Jerusalem — Danish funds earmarked for humanitarian and development aid are transferred to non-governmental organizations (NGOs) promoting very damaging anti-peace agendas, Shaun Sacks of NGO Monitor told Danish lawmakers Wednesday, at a special session in the Danish Parliament.
Addressing the Foreign Affairs Committee and Foreign Policy Committee in Copenhagen, with representatives of three major Danish parties, Sacks explained how taxpayers’ money aimed at resolving the Israeli-Palestinian conflict was transferred through third parties to projects contradicting the stated objectives of the Danish government.
Over the years, Denmark’s Parliament has passed motions calling for a negotiated solution based on the pre-1967 lines, the normalization of ties between Israeli and Arab countries, and an acceptance of Israel’s right to peace and security. Despite this, as Sacks told the committees, Danish funds have sponsored organizations acting against normalization and supporting a one-state framework.
A researcher at NGO Monitor, an independent Jerusalem-based research institute, Sacks shared a number of examples of problematic organizations directly funded by Denmark. For instance, Badil, a group that envisions the creation of “a de-Zionized Palestine of a single state” and supports BDS (boycott, divestment and sanctions) against Israel – both directly contradicting Danish policy – gets substantial government money. On top of this, the group has also published antisemitic cartoons on its website, awarding monetary prizes to the creators of some.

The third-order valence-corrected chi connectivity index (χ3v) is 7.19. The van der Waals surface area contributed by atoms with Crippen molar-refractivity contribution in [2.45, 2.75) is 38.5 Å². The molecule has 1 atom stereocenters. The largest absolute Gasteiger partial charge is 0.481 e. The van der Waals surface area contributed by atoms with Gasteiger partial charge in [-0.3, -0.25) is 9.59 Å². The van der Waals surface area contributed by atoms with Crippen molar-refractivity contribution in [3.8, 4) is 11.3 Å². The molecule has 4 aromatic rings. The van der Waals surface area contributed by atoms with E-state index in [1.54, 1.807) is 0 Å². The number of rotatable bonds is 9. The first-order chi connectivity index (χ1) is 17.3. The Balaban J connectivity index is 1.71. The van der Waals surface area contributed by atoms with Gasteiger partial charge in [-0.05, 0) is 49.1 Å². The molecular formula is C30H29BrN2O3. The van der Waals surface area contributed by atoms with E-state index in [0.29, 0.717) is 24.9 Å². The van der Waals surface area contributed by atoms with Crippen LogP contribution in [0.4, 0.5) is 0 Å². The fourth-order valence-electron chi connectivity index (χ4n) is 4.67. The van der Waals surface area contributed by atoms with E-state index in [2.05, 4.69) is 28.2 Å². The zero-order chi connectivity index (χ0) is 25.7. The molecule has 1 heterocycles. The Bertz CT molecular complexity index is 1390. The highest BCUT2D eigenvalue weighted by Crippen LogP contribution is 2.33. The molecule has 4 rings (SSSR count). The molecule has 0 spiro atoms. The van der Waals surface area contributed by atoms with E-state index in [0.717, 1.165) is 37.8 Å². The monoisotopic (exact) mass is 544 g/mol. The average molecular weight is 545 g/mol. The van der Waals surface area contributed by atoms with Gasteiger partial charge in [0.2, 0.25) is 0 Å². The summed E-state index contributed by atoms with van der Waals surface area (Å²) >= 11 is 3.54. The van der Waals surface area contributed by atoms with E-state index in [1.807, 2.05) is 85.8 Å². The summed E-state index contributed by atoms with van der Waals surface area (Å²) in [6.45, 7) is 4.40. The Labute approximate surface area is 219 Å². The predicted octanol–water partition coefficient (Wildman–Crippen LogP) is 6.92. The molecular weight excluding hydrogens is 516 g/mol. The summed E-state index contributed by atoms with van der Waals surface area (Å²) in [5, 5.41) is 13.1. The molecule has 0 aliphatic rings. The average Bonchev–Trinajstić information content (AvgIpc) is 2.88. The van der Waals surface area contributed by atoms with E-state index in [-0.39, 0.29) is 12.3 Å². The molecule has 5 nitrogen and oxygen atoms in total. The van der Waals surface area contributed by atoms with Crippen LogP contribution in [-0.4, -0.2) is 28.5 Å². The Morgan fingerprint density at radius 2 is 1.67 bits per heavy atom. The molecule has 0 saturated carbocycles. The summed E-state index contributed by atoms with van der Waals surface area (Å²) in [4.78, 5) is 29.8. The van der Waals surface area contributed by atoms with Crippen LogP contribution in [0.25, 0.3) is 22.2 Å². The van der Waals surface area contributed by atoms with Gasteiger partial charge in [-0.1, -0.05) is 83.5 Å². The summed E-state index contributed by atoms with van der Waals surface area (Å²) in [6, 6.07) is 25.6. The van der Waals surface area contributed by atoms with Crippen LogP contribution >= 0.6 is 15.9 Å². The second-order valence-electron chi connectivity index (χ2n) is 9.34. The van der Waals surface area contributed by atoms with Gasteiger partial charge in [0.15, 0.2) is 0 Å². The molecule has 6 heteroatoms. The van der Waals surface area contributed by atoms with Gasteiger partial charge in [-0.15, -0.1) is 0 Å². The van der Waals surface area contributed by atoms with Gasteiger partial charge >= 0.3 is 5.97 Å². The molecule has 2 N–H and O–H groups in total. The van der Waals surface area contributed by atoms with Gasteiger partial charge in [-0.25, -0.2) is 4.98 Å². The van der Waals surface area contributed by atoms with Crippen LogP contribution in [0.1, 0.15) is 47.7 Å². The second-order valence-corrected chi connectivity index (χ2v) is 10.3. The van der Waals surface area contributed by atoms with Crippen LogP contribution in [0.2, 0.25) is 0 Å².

As seen in NGO Monitor’s research, presented to the MPs, Badil receives core budget funding of $260,000 from the Human Rights and International Humanitarian Law Secretariat, one of Denmark’s key channels for transferring development aid to NGOs.
Sacks referred to a recent official report evaluating Danish engagement in the region. Most of this activity is conducted through local NGOs, he explained. The report concluded there was “no evidence of overall progress towards improved accountability, transparency” and “no progress towards the two-state solution.” Denmark’s intentions are obviously good, Sacks told the Committee, but if it wanted to see a positive outcome it must demand the NGOs it supports act according to its official policies.
Denmark spends 0.85 percent of its Gross National Income, worth $2.9 billion, on foreign aid. There are only three countries in the world that expend a higher percentage of their income on such activities.